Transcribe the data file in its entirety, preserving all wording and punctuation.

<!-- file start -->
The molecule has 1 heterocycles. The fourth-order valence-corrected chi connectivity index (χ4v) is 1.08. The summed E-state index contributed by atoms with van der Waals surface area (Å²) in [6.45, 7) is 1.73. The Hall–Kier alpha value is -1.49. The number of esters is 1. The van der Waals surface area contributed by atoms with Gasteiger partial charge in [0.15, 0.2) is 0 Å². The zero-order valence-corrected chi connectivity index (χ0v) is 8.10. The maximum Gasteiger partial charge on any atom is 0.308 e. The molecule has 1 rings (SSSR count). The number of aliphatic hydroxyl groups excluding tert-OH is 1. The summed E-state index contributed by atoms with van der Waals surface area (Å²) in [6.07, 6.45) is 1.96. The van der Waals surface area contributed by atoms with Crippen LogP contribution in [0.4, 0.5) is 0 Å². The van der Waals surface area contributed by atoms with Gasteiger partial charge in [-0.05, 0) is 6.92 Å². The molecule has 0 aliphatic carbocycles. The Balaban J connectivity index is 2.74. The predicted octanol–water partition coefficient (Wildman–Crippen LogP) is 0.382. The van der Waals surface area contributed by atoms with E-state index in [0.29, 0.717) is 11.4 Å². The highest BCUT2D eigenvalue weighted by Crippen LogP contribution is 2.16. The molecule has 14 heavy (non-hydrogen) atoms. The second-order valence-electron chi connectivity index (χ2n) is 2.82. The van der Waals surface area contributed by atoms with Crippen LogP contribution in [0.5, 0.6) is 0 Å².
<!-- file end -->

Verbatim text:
The molecule has 1 heterocycles. The fourth-order valence-corrected chi connectivity index (χ4v) is 1.08. The summed E-state index contributed by atoms with van der Waals surface area (Å²) in [6.45, 7) is 1.73. The Hall–Kier alpha value is -1.49. The number of esters is 1. The van der Waals surface area contributed by atoms with Gasteiger partial charge in [0.15, 0.2) is 0 Å². The zero-order valence-corrected chi connectivity index (χ0v) is 8.10. The maximum Gasteiger partial charge on any atom is 0.308 e. The molecule has 1 rings (SSSR count). The number of aliphatic hydroxyl groups excluding tert-OH is 1. The summed E-state index contributed by atoms with van der Waals surface area (Å²) in [6.07, 6.45) is 1.96. The van der Waals surface area contributed by atoms with Crippen LogP contribution in [0.4, 0.5) is 0 Å². The van der Waals surface area contributed by atoms with Gasteiger partial charge in [-0.05, 0) is 6.92 Å². The molecule has 0 aliphatic carbocycles. The Balaban J connectivity index is 2.74. The predicted octanol–water partition coefficient (Wildman–Crippen LogP) is 0.382. The van der Waals surface area contributed by atoms with E-state index in [0.29, 0.717) is 11.4 Å². The highest BCUT2D eigenvalue weighted by Crippen LogP contribution is 2.16. The molecule has 14 heavy (non-hydrogen) atoms. The second-order valence-electron chi connectivity index (χ2n) is 2.82. The van der Waals surface area contributed by atoms with Crippen LogP contribution in [0.5, 0.6) is 0 Å².